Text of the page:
Brooke Weaver earned first place for Interview Skills, which tested her job-hunting abilities. She interviewed for an administrative assistant position at an imaginary firm.

Initially during practice, she would rely too heavily on written notes, until “I ripped up my answers and threw them away, and I sat down with Mr. Bunting and Mr. Kilby,” which helped her think on her feet in competition, she said.

Alexa Fitz and Nick Marchetti earned second and third places, respectively, in the Entrepreneurship research project. They spent months writing a full business plan for a brand-new venture, including goals, financial background, licenses, equipment, the local market, potential problems and more.

Having placed nationally in the past, Fitz doubled the 15-page limit by writing extensive appendices. She earned second place for her plan for a food truck featuring seafood delicacies, such as lobster rolls, crabcakes and shrimp salad.

“Off-season is a big problem, though,” Fitz said. Tourists “all leave, so you’re left with not a whole lot of people to make money from. So, I established a catering system … so I could still make money during the offseason.”

Marchetti earned third place for his firearms-store and shooting-range business plan.

“You have to think about what people want and how you’re going to get them to buy your product,” said Marchetti, adding that he sees many local hunters but few gun stores or training areas in Sussex County.

Gavin Clattenburg had to think fast to win a gold medal in Extemporaneous Speech, in which contestants only have a few minutes to prepare a two-minute speech on an assigned topic.

“It’s pretty much a game of… if you know what you’re talking about, that’s great. But if you don’t, you just have to sound confident in it,” Clattenburg said. “It’s less about selling your research skills and more about selling your personality.”

His general format is to start with a personal story, elaborate on three talking points and then add a strong conclusion.

Six students also earned the prestigious Torch Award in Delaware, recognizing leadership, service, cooperation, knowledge, friendship, patriotism, as well as love, hope and faith: Madison Baker, Morgan Bartholomew, Gavin Clattenburg, Helen Davis, Alexa Fitz and Luke Morgan.

Besides competing, students also attended various workshops and seminars on college transition, personal finance and business skills.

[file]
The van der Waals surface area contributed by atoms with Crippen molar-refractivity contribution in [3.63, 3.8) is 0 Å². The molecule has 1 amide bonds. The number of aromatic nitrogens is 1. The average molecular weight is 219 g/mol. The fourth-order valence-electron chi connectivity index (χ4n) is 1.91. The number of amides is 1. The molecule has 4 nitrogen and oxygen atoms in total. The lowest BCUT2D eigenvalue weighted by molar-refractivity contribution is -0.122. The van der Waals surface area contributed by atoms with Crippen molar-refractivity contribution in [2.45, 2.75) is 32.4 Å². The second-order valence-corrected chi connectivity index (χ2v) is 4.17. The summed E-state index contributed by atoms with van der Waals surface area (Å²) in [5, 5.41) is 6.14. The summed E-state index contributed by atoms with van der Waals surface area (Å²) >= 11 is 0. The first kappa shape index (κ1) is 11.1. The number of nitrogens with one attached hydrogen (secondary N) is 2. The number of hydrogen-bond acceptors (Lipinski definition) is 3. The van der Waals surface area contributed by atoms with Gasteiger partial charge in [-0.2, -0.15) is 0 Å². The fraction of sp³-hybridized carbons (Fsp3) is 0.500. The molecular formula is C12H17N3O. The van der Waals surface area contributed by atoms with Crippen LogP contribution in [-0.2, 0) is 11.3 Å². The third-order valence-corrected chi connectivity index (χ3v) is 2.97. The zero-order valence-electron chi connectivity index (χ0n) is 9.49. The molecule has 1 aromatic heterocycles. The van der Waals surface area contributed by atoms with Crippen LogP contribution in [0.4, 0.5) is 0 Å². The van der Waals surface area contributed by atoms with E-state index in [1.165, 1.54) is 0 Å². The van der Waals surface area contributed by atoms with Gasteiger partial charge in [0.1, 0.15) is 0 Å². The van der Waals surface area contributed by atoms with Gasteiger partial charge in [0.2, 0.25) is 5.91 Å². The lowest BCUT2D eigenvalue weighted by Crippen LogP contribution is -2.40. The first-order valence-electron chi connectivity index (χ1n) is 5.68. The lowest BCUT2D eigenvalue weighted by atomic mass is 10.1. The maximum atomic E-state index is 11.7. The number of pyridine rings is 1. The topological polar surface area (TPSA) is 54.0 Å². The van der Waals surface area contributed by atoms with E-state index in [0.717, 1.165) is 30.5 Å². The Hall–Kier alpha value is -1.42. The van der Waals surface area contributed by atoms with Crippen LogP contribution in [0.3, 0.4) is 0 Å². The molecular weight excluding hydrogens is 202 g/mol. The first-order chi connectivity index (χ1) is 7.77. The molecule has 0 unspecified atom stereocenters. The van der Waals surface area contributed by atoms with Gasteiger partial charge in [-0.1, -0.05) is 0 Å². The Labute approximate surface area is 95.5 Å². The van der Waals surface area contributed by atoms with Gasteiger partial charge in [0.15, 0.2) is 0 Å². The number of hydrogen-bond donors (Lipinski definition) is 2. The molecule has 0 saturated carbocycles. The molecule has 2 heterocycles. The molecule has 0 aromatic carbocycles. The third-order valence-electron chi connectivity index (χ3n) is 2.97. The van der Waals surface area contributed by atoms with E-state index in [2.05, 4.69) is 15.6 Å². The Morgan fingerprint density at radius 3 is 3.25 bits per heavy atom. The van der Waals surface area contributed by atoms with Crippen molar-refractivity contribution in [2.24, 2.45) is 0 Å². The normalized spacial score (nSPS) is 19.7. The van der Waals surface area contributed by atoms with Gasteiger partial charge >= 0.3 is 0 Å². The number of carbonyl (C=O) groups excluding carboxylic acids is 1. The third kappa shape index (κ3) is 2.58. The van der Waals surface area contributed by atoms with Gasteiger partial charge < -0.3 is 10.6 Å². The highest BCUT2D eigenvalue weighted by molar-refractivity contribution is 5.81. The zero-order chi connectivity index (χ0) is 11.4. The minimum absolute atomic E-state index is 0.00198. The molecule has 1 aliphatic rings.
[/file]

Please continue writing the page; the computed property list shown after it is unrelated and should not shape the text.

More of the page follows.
Public help needed

Sending 10 students and Coach Kilby to Dallas carries a hefty price tag. IR has such a strong team that they must fundraise year-round, including a Color Run on June 2, plus a golf tournament in September.

This spring, students have led the charge in fundraising with the “10 For 20 BPA Nationals Fundraiser.” They’re selling $20 tickets to a raffle drawing for a brand-new Apple iPhone X.

Everyone wants this $1,000 phone, Morgan said, calling it “the mack daddy of the phones you can buy; the most expensive phone you can buy; the newest, the nicest, the highest capacity…” If not, the winner can sell it.

Morgan sees this as the real test, as the teenagers fuel the fundraiser with their new business skills.

“Understanding the numbers and how to market to people has really put everything together,” said Morgan, who earned second place in Banking & Finance, a paper test given before the state conference.

Information on the fundraiser is online at www.facebook.com/10for20NF. Payment is accepted via cash, check and PayPal. The live drawing will be held April 28 at 6 p.m. at Hooked Up Ale House & Raw Bar in Millville. Entrants do not have to be present to win.

“Thank you to our coaches, students and people who have come to help us, inside and outside the organization,” Morgan said. “And if you’re reading this, share our Facebook page relentlessly!”

Anyone wishing to sponsor the Indian River High School BPA can contact Jeff Bunting at (302) 732-1500.